It’s always great to catch up with Gary McLoughlin and the Team at Glendalough Whiskey and learn about the latest piece of Whiskey Magic that they are weaving deep in Wicklow.

The last time I blogged about them it was to tell you about their Glendalough Single Malt with a Mizunara Japanese Oak Finish. Very much an acquired taste for a whiskey beginner with it’s rich, intense and slightly resinous sandal-wood notes. It was definitely one of my favourite Irish whiskey releases last year.

Glendalough Distillery Team Irish Whiskey Review Irish Whiskey Blogger Stuart McNamara

The Glendalough Distillery was set up by five friends from Wicklow and Dublin who shared a love of craft spirits. They eventually decided to leave the safety of their day jobs in Dublin and went into the mountains to take a chance on something more meaningful (much like the man on their bottle, St. Kevin). Together they built a craft distillery near their favourite spot in those mountains where they produce Whiskey, Gin and Poitín.

Glendalough Lake Glendalough Pot Still Irish Oak Whiskey Review. Irish Whiskey Blogger Stuart McNamara

Glendalough Lake

Glendalough ( In Irish “Gleann Dá Loch” meaning The Valley of Two Lakes) is a glacial valley nestled in the Wicklow Mountains renowned for its early medieval monastic settlement founded in the 6th century by St. Kevin, a legendary monk. Monasteries like Glendalough were the birth place of distilled drinks and St. Kevin is an eternal inspiration for the Glendalough team.

The latest release from Glendalough is also quite unique. It’s a Non Age Statement Pot Still Whiskey which following normal maturation in American Oak Bourbon Casks has been finished for one whole year in Virgin Irish Oak Casks sustainably sourced by the Glendalough Team from Oak Trees harvested near their home in the Wicklow Mountains.

“There’s no more Irish a whiskey than pot still, so we felt it only fitting that it went into Irish oak”
said Kevin Keenan, Glendalough’s co-founder and Creative Director. “…Or Wicklow Mountain
Oak to be exact.
We say sustainably, but it probably goes further than that”.

To nurture the health, and ensure the future, of Wicklow’s native oak forests, the trees used by Glendalough are felled under a ‘Continuous  Cover Forest Management System’. This creates pockets of clearings for planting and nurturing the next generation of oak. Glendalough plant seven saplings for every tree they fell.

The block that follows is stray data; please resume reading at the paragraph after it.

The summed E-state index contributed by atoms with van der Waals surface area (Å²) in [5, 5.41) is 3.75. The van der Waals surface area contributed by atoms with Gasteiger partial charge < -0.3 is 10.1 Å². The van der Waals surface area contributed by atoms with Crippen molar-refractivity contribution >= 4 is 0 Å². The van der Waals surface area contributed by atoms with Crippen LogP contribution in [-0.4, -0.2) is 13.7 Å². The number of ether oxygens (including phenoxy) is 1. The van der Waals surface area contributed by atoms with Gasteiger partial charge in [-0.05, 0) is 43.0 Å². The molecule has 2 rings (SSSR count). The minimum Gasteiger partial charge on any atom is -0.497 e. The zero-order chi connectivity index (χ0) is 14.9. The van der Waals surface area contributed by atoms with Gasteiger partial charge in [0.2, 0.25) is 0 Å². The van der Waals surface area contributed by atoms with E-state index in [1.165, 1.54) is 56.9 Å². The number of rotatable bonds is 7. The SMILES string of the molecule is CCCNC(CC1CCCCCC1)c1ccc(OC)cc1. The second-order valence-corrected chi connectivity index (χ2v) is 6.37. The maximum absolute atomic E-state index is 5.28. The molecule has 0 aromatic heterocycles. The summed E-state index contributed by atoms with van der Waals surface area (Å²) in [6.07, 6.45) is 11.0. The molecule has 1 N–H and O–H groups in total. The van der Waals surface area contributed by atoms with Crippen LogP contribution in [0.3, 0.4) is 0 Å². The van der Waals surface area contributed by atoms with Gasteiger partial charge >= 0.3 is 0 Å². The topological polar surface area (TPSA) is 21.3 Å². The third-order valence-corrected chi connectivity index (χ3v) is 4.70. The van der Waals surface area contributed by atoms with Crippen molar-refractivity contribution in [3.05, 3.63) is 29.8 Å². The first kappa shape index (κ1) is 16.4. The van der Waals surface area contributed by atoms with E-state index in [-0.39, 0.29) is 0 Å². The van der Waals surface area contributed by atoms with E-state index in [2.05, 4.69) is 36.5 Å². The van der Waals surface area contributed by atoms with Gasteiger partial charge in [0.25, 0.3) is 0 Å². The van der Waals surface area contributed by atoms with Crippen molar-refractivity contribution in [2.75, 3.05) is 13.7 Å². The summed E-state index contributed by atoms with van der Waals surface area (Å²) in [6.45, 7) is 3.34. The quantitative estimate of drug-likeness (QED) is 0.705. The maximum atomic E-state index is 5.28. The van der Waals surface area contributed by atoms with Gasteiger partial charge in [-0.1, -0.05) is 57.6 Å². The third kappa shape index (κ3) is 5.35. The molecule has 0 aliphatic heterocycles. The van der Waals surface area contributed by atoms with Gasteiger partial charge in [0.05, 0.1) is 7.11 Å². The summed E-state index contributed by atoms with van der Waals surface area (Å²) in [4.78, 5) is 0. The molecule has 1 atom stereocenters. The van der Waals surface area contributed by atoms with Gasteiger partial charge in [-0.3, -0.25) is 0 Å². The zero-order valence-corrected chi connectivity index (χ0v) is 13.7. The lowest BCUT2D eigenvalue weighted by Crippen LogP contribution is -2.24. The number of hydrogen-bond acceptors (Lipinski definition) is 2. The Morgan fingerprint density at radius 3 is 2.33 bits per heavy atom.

“One of the main things that makes Irish oak different is the amount and types of flavour it can get into the liquid” according to Kevin.

To honour these trees and the process of getting the taste of the Wicklow mountains into this whiskey, Glendalough Distillery have numbered each bottle, the batch, the cask it came from, and even right back to the tree from whence it came. A neck tag on each bottle directs you to where you can input the numbers from your bottle, and see a short personalised film of the specific tree being felled, and the actual cask your bottle came from being coopered.

This is not the first time that a Pot Still Irish Whiskey has been finished in Irish Oak. Some years ago, Midleton did something similar with their Dair Ghaelach Whiskey project which I reviewed back in 2015.

While Midleton Dair Ghaelach costs a whopping €300 a bottle, the good news is that Glendalough Pot Still Irish Whiskey will be for sale at a far more affordable €55. That’s a very reasonable price indeed to own a little piece of Irish Whiskey history.

Wicklow Irish Oak Finished Glendalough Pot Still Irish Whiskey (RRP €55) is exclusively available in Ireland for the next 6 weeks through the good folks at the Celtic Whiskey Shop in Dublin It will be widely available in Ireland from 25th November and is rolling out globally (in 40+) countries over October and November 2019.

Whiskey Blogger
Whiskey Blogger

Stuart McNamara (@WhiskeyBlogger) is an international Whiskey Blogger who edits several International Whisk(e)y and Whiskey Tourism sites including and He is Chair of the Irish Craft And Artisan Distilleries Association (ICADA) and is an elected member of the National Council of ISME, the Irish SME Association. He is also the creator and editor of International Irish Whiskey Day which is celebrated on 3/3 or 3rd March each year and had a global social media reach in 2021 of over 20 Million. He is a Director of Portmagee Whiskey and has also acted as both a brand and product development consultant to several other Irish Whiskey and other spirits producers.

International Whiskey Reviews by Irish Whiskey Blogger Stuart McNamara